Whether you sell a product or service, or you’re a sports personality, musician, politician or activist, your talking photos will be a memorable experience for customers and fans.

 Brands and ad agencies can use Fotobabble as a social media marketing platform. Fotobabble’s flexibility makes it easy to build customized viral marketing campaigns that are more engaging than text or static photos, and are much simpler to create and share than video. Brands can build truly unique campaigns using Fotobabble in contests, Facebook, Twitter, blogs and more.

 A New Level:

 Fotobabble takes photo sharing to a new level. Since there is no software to download, Fotobabble supports PCs and Macs, as well as the iPhone, and makes it easy for people to create talking photos and to share them with a few close friends or with the whole world, in just a few button clicks.

 Free iPhone App:

 Free iPhone App:   

 About Fotobabble

 Fotobabble allows people to create talking photos in seconds with just a few quick clicks. Individuals can use Fotobabble to share talking photos with friends and family and businesses can use it to market and advertise a product or service. Companies and celebrities can leverage the power of Fotobabble by creating talking photos to raise awareness for their brand and better engage with customers and fans. Visit: . Twitter: @fotobabble .

 *Fotobabble Adds Your Voice to Your Photos

 You’ve probably noticed that while there’s no shortage of Web services that will showcase your photos or videos, not many of them allow you to narrate your photos without forcing you to turn them into a video.

 If you’ve ever wanted to add a voice note instead of a text caption to your photos, or narrate a slideshow of your own photos, take a look at new service Fotobabble. It allows you to add your voice or sound to your photos on the Web so your friends and family can see your photos and hear your voice at the same time.

 To make use of Fotobabble’s voice narration, you have to host your gallery at Fotobabble. Once you have your photos uploaded there, you can record a voice caption or voice note and attach it to the image.

 You can then share it with friends, either by sending them a link to visit your image or pasting the embed code into your own site so visitors can play it without leaving the page. The service also supports one-click posting to Facebook, Twitter, MySpace, and over a dozen other social networks and services.

 The service touts itself as a way for users to add a little personal flair to their photos and galleries in way unlike any other photo hosting site, a way to send personalized multimedia greetings, or even as a way for burgeoning citizen journalists to record and recount what they saw as they snapped the photo they uploaded.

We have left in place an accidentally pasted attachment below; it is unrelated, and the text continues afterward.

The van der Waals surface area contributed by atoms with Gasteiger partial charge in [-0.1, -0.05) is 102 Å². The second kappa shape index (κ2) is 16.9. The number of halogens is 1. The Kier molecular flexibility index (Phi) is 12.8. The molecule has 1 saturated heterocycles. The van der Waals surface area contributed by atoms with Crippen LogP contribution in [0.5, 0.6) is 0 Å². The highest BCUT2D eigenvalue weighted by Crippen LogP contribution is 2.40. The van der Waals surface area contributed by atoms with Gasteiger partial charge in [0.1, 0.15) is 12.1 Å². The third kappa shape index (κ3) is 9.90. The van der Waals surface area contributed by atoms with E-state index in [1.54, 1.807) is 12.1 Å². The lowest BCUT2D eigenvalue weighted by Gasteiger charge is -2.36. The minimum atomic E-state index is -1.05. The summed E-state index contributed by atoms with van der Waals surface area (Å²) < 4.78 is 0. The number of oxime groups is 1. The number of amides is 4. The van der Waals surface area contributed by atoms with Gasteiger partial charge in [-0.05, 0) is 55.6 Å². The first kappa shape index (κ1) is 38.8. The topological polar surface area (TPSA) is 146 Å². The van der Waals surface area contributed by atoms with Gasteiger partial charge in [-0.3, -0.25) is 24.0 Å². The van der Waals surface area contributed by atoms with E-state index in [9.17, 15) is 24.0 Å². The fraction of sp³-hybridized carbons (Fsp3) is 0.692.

Upon browsing the site however, the bulk of the Fotobabbles posted are personal photos or images uploaded from other sites with silly or otherwise non-descriptive voices behind them. I did find one user who uploaded and narrated his trip to downtown Vancouver for the Olympics, which was interesting to see.

 Fotobabble is a neat idea; though it just combines a Flash audio recorder and player with a pretty simple gallery, the way it integrates those two features let it stand out. The interface is clean, and the tools are easy to use, which makes it easier for people looking for a little something more than a standard image gallery

Looking for a space-saving desktop PC?

More often than not, the first accessory people purchase with their new desktop PC is a computer trolley. Though space consuming, this is a necessary evil to hold the different PC components together. Also, the matrix of wires running at the back of a desktop PC is an eyesore. In a world where space and electricity are getting expensive by the day, a smaller, power-efficient PC will make sense to many. Let’s look at the way the desktop PC has evolved into different space saving formats and understand what you’ll gain or lose if you plan on buying these.
Net-tops are tiny desktop PCs that came into existence after manufacturers found roaring success with netbooks. Their goal was to bring the best of what a netbook has to offer — price, power efficiency and size — onto a desk. They have petite dimensions and some can even be mounted at the back of an LCD monitor. These ones mostly have an Intel Atom processor, 1GB of RAM, a 160GB hard drive, Wi-fi and bluetooth connectivity; basically the guts of a netbook.